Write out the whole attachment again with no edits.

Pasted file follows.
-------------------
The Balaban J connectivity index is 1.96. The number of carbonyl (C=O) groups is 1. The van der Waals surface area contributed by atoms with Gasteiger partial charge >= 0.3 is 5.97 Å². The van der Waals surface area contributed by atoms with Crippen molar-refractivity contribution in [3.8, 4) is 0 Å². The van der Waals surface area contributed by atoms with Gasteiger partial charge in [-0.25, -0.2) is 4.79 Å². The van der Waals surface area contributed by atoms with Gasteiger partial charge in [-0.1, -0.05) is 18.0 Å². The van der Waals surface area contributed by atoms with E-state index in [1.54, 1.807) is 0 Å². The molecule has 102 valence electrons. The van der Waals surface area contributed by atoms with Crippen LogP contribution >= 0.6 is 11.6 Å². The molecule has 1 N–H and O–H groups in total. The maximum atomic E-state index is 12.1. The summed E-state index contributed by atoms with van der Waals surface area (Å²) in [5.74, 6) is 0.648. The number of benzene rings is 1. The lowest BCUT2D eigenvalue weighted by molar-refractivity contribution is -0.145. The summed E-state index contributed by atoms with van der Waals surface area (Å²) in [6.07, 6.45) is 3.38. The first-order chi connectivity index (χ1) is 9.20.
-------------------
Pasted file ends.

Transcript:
The Balaban J connectivity index is 1.96. The number of carbonyl (C=O) groups is 1. The van der Waals surface area contributed by atoms with Gasteiger partial charge >= 0.3 is 5.97 Å². The van der Waals surface area contributed by atoms with Crippen molar-refractivity contribution in [3.8, 4) is 0 Å². The van der Waals surface area contributed by atoms with Gasteiger partial charge in [-0.25, -0.2) is 4.79 Å². The van der Waals surface area contributed by atoms with Gasteiger partial charge in [-0.1, -0.05) is 18.0 Å². The van der Waals surface area contributed by atoms with E-state index in [1.54, 1.807) is 0 Å². The molecule has 102 valence electrons. The van der Waals surface area contributed by atoms with Crippen LogP contribution >= 0.6 is 11.6 Å². The molecule has 1 N–H and O–H groups in total. The maximum atomic E-state index is 12.1. The summed E-state index contributed by atoms with van der Waals surface area (Å²) in [5.74, 6) is 0.648. The number of benzene rings is 1. The lowest BCUT2D eigenvalue weighted by molar-refractivity contribution is -0.145. The summed E-state index contributed by atoms with van der Waals surface area (Å²) in [6.07, 6.45) is 3.38. The first-order chi connectivity index (χ1) is 9.20.